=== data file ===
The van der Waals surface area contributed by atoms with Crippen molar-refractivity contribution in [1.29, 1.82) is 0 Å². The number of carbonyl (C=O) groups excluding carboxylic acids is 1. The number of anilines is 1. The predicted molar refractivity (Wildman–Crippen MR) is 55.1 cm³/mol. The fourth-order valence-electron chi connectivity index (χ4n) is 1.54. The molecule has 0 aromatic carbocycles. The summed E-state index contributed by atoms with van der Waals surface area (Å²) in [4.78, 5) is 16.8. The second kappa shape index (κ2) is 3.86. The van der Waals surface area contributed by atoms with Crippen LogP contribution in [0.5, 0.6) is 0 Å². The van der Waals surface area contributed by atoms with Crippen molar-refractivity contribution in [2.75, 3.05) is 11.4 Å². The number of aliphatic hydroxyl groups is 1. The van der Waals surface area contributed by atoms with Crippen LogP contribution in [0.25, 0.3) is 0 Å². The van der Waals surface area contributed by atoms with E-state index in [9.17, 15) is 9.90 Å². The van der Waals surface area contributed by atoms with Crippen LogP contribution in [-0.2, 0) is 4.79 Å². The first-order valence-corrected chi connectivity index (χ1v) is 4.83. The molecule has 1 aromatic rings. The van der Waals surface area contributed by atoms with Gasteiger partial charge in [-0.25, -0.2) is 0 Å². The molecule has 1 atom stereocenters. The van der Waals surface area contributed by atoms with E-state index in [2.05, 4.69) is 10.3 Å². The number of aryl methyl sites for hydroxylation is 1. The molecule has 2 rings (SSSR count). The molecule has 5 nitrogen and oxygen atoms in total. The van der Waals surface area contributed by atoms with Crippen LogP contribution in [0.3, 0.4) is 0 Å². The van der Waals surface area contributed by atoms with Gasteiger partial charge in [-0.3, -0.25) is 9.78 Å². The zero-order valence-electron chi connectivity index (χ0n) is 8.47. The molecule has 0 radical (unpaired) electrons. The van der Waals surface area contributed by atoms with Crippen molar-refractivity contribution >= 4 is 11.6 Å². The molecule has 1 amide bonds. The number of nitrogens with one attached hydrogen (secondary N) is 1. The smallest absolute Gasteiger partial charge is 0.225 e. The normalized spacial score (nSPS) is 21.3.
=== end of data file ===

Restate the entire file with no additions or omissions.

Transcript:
The van der Waals surface area contributed by atoms with Crippen molar-refractivity contribution in [1.29, 1.82) is 0 Å². The number of carbonyl (C=O) groups excluding carboxylic acids is 1. The number of anilines is 1. The predicted molar refractivity (Wildman–Crippen MR) is 55.1 cm³/mol. The fourth-order valence-electron chi connectivity index (χ4n) is 1.54. The molecule has 0 aromatic carbocycles. The summed E-state index contributed by atoms with van der Waals surface area (Å²) in [4.78, 5) is 16.8. The second kappa shape index (κ2) is 3.86. The van der Waals surface area contributed by atoms with Crippen LogP contribution in [0.5, 0.6) is 0 Å². The van der Waals surface area contributed by atoms with Crippen molar-refractivity contribution in [2.75, 3.05) is 11.4 Å². The number of aliphatic hydroxyl groups is 1. The van der Waals surface area contributed by atoms with Crippen LogP contribution in [0.25, 0.3) is 0 Å². The van der Waals surface area contributed by atoms with E-state index in [9.17, 15) is 9.90 Å². The van der Waals surface area contributed by atoms with Crippen LogP contribution in [-0.2, 0) is 4.79 Å². The first-order valence-corrected chi connectivity index (χ1v) is 4.83. The molecule has 1 aromatic rings. The van der Waals surface area contributed by atoms with Gasteiger partial charge in [-0.25, -0.2) is 0 Å². The molecule has 1 atom stereocenters. The van der Waals surface area contributed by atoms with E-state index in [2.05, 4.69) is 10.3 Å². The number of aryl methyl sites for hydroxylation is 1. The molecule has 2 rings (SSSR count). The molecule has 5 nitrogen and oxygen atoms in total. The van der Waals surface area contributed by atoms with Crippen LogP contribution in [0.3, 0.4) is 0 Å². The van der Waals surface area contributed by atoms with Gasteiger partial charge in [-0.3, -0.25) is 9.78 Å². The zero-order valence-electron chi connectivity index (χ0n) is 8.47. The molecule has 0 radical (unpaired) electrons. The van der Waals surface area contributed by atoms with Crippen molar-refractivity contribution >= 4 is 11.6 Å². The molecule has 1 amide bonds. The number of nitrogens with one attached hydrogen (secondary N) is 1. The smallest absolute Gasteiger partial charge is 0.225 e. The normalized spacial score (nSPS) is 21.3.